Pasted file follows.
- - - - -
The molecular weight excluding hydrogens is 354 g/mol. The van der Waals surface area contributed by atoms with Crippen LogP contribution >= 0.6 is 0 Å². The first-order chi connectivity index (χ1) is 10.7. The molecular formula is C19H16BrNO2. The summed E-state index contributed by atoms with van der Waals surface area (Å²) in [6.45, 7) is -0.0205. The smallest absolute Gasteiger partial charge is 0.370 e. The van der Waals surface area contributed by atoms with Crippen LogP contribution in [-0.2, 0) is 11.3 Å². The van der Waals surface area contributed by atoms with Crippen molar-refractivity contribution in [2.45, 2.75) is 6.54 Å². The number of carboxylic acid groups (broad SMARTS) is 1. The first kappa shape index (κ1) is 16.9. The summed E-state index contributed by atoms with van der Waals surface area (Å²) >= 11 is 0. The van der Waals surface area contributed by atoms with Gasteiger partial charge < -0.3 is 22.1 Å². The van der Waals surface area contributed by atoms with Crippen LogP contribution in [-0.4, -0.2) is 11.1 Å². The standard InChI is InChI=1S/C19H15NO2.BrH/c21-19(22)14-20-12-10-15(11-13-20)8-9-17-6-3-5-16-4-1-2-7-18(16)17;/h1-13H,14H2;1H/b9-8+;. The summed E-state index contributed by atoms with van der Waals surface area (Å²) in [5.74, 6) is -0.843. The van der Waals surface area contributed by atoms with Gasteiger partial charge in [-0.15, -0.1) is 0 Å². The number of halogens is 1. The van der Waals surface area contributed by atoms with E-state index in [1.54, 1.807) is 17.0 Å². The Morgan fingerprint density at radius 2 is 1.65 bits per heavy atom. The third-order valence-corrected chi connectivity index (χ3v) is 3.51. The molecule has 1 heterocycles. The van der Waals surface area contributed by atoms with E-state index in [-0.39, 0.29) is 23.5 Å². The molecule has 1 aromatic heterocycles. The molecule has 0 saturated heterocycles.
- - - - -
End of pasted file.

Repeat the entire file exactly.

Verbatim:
The molecular weight excluding hydrogens is 354 g/mol. The van der Waals surface area contributed by atoms with Crippen LogP contribution >= 0.6 is 0 Å². The first-order chi connectivity index (χ1) is 10.7. The molecular formula is C19H16BrNO2. The summed E-state index contributed by atoms with van der Waals surface area (Å²) in [6.45, 7) is -0.0205. The smallest absolute Gasteiger partial charge is 0.370 e. The van der Waals surface area contributed by atoms with Crippen LogP contribution in [-0.2, 0) is 11.3 Å². The van der Waals surface area contributed by atoms with Crippen molar-refractivity contribution in [2.45, 2.75) is 6.54 Å². The number of carboxylic acid groups (broad SMARTS) is 1. The first kappa shape index (κ1) is 16.9. The summed E-state index contributed by atoms with van der Waals surface area (Å²) >= 11 is 0. The van der Waals surface area contributed by atoms with Gasteiger partial charge < -0.3 is 22.1 Å². The van der Waals surface area contributed by atoms with Crippen LogP contribution in [-0.4, -0.2) is 11.1 Å². The standard InChI is InChI=1S/C19H15NO2.BrH/c21-19(22)14-20-12-10-15(11-13-20)8-9-17-6-3-5-16-4-1-2-7-18(16)17;/h1-13H,14H2;1H/b9-8+;. The summed E-state index contributed by atoms with van der Waals surface area (Å²) in [5.74, 6) is -0.843. The van der Waals surface area contributed by atoms with Gasteiger partial charge in [-0.15, -0.1) is 0 Å². The number of halogens is 1. The van der Waals surface area contributed by atoms with E-state index in [1.54, 1.807) is 17.0 Å². The Morgan fingerprint density at radius 2 is 1.65 bits per heavy atom. The third-order valence-corrected chi connectivity index (χ3v) is 3.51. The molecule has 1 heterocycles. The van der Waals surface area contributed by atoms with E-state index in [-0.39, 0.29) is 23.5 Å². The molecule has 1 aromatic heterocycles. The molecule has 0 saturated heterocycles.